The opening section, therefore, teaches the students to infer thoughts and possible hidden feelings of a real person through the close analysis of external details. Specifically, the students have to select one of their peers in our class and they have to observe him or her for a certain period of time at least one week while keeping a journal where they describe all the smallest details they can notice. First of all they have to describe the environment -- classroom, cafeteria, hall, and/or any other setting where they see this classmate. They take notes on the clothes he/she wears, as well as the different reactions, attitudes, or behaviors they can notice when this classmate is in a different setting like a different classroom with a different teacher. They also have to focus on specific colors this person chooses and/or any kind of fashion jewelry he or she wears or does not wear. I expect them to take notes of any kind of variations -- clothing, behavior, tone of the voice, food change, and/or different attitude towards school work and/or teacher. The objective of this activity is to achieve more efficiency in close reading of the person's surrounding them as they attempt to understand what state of mind certain behaviors convey.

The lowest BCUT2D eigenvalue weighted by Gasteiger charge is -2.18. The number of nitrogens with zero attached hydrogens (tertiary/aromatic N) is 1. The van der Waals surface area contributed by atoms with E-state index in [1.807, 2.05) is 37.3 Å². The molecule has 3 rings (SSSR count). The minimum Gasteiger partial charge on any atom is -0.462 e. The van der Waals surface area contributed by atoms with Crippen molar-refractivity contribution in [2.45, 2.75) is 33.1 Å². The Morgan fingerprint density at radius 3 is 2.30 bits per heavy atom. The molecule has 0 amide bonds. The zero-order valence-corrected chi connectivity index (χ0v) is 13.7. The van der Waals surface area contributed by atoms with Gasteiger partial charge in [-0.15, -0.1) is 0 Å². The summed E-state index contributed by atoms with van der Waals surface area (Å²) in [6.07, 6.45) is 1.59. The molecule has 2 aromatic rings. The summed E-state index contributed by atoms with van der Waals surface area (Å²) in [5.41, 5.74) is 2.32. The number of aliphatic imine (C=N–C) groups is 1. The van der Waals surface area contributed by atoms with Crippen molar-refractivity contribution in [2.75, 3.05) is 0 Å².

The second section of this unit is based on the reading and analysis of Macbeth by William Shakespeare and Tess of the D'Urbervilles by Thomas Hardy. Students who may not have concluded the previous session proficiently will work separately with a worksheet containing specific clues they have to investigate to determine who a person/character is. This time, these students work with a visual text connected to the art class they have to take in the context of our Arts and Humanities school the picture of a dancer, a singer, a musician, or a portrait. As soon as they reach proficiency, they work with the entire class. All the others, who have scored at a proficient level in the pre-assessment activity, read Tess of the D'Urbervilles by Thomas Hardy and Macbeth by William Shakespeare as a homework assignment. The lowest students watch the movies first, and then, together with the advanced students, they close-read excerpts relating to the main characters from both texts. The passages from Macbeth as well as those from Tess of the D'Urbervilles focus on the specific literary devices that I first model. After that, I expect my students to select the passages where they think setting, imagery, and symbols convey characterization, and to analyze them in order to decode the characters of Tess and Macbeth. The specifics on the differentiated instruction for each activity appear in the Lesson Plans section of this unit.